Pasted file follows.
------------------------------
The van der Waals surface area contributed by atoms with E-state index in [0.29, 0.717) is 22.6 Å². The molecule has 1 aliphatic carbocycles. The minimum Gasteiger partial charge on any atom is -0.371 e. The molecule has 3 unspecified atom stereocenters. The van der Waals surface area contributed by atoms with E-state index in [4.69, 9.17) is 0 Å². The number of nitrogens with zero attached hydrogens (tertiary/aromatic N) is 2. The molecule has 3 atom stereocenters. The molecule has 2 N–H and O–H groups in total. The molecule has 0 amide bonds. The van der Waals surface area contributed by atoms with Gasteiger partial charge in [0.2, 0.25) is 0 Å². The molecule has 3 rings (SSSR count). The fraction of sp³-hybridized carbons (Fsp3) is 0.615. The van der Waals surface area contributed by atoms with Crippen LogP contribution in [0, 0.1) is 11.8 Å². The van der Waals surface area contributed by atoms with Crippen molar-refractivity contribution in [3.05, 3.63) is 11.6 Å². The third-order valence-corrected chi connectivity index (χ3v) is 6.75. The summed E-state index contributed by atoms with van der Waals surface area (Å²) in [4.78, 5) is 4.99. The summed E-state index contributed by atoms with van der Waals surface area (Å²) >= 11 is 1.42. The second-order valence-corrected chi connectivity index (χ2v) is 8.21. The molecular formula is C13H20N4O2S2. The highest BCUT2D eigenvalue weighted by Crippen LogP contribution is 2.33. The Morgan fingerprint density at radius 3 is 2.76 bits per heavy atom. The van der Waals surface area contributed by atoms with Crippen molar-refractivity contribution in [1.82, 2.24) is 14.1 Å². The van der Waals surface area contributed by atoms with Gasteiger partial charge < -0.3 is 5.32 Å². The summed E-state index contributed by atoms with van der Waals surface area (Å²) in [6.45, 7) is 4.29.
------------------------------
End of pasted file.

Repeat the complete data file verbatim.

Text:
The van der Waals surface area contributed by atoms with E-state index in [0.29, 0.717) is 22.6 Å². The molecule has 1 aliphatic carbocycles. The minimum Gasteiger partial charge on any atom is -0.371 e. The molecule has 3 unspecified atom stereocenters. The van der Waals surface area contributed by atoms with E-state index in [4.69, 9.17) is 0 Å². The number of nitrogens with zero attached hydrogens (tertiary/aromatic N) is 2. The molecule has 3 atom stereocenters. The molecule has 2 N–H and O–H groups in total. The molecule has 0 amide bonds. The van der Waals surface area contributed by atoms with Gasteiger partial charge in [0.2, 0.25) is 0 Å². The molecule has 3 rings (SSSR count). The fraction of sp³-hybridized carbons (Fsp3) is 0.615. The van der Waals surface area contributed by atoms with Crippen LogP contribution in [0, 0.1) is 11.8 Å². The van der Waals surface area contributed by atoms with Crippen molar-refractivity contribution in [3.05, 3.63) is 11.6 Å². The third-order valence-corrected chi connectivity index (χ3v) is 6.75. The summed E-state index contributed by atoms with van der Waals surface area (Å²) in [4.78, 5) is 4.99. The summed E-state index contributed by atoms with van der Waals surface area (Å²) >= 11 is 1.42. The second-order valence-corrected chi connectivity index (χ2v) is 8.21. The molecular formula is C13H20N4O2S2. The highest BCUT2D eigenvalue weighted by Crippen LogP contribution is 2.33. The Morgan fingerprint density at radius 3 is 2.76 bits per heavy atom. The van der Waals surface area contributed by atoms with Crippen molar-refractivity contribution in [1.82, 2.24) is 14.1 Å². The van der Waals surface area contributed by atoms with Gasteiger partial charge < -0.3 is 5.32 Å². The summed E-state index contributed by atoms with van der Waals surface area (Å²) in [6.45, 7) is 4.29.